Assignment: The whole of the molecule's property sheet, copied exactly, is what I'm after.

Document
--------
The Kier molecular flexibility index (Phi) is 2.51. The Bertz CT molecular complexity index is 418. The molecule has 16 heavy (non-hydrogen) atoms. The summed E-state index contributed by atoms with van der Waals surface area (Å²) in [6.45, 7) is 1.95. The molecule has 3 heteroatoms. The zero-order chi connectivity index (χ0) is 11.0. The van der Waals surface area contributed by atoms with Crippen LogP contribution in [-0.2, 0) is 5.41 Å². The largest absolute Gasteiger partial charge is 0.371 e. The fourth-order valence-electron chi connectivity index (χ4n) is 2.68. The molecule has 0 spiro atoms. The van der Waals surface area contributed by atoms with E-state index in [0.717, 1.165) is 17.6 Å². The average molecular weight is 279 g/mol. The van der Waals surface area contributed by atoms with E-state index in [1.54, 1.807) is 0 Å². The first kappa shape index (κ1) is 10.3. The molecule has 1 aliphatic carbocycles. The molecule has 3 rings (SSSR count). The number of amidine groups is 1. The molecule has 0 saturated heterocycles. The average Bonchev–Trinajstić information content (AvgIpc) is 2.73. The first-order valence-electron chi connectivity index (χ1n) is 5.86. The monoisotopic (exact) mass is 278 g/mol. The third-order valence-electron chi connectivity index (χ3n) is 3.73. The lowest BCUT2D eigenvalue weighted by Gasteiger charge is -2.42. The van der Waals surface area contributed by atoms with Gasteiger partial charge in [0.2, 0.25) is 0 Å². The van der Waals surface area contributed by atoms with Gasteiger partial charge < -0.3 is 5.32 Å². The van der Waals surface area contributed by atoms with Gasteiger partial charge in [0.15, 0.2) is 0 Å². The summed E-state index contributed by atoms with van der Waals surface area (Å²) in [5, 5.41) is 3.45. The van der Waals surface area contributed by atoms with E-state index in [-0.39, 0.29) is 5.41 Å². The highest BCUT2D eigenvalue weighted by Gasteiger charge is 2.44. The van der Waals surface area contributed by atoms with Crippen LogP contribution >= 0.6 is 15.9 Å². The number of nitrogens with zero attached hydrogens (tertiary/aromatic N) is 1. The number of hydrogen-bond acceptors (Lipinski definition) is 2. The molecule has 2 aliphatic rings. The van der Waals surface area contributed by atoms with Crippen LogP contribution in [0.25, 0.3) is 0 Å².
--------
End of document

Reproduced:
The Kier molecular flexibility index (Phi) is 2.51. The Bertz CT molecular complexity index is 418. The molecule has 16 heavy (non-hydrogen) atoms. The summed E-state index contributed by atoms with van der Waals surface area (Å²) in [6.45, 7) is 1.95. The molecule has 3 heteroatoms. The zero-order chi connectivity index (χ0) is 11.0. The van der Waals surface area contributed by atoms with Crippen LogP contribution in [-0.2, 0) is 5.41 Å². The largest absolute Gasteiger partial charge is 0.371 e. The fourth-order valence-electron chi connectivity index (χ4n) is 2.68. The molecule has 0 spiro atoms. The van der Waals surface area contributed by atoms with E-state index in [0.717, 1.165) is 17.6 Å². The average molecular weight is 279 g/mol. The van der Waals surface area contributed by atoms with E-state index in [1.54, 1.807) is 0 Å². The first kappa shape index (κ1) is 10.3. The molecule has 1 aliphatic carbocycles. The molecule has 3 rings (SSSR count). The number of amidine groups is 1. The molecule has 0 saturated heterocycles. The average Bonchev–Trinajstić information content (AvgIpc) is 2.73. The first-order valence-electron chi connectivity index (χ1n) is 5.86. The monoisotopic (exact) mass is 278 g/mol. The third-order valence-electron chi connectivity index (χ3n) is 3.73. The lowest BCUT2D eigenvalue weighted by Gasteiger charge is -2.42. The van der Waals surface area contributed by atoms with Gasteiger partial charge in [0.2, 0.25) is 0 Å². The van der Waals surface area contributed by atoms with Gasteiger partial charge < -0.3 is 5.32 Å². The van der Waals surface area contributed by atoms with Gasteiger partial charge in [0.15, 0.2) is 0 Å². The summed E-state index contributed by atoms with van der Waals surface area (Å²) in [5, 5.41) is 3.45. The van der Waals surface area contributed by atoms with E-state index in [-0.39, 0.29) is 5.41 Å². The highest BCUT2D eigenvalue weighted by Gasteiger charge is 2.44. The van der Waals surface area contributed by atoms with Crippen LogP contribution >= 0.6 is 15.9 Å². The number of nitrogens with zero attached hydrogens (tertiary/aromatic N) is 1. The number of hydrogen-bond acceptors (Lipinski definition) is 2. The molecule has 2 aliphatic rings. The van der Waals surface area contributed by atoms with Crippen LogP contribution in [0.25, 0.3) is 0 Å².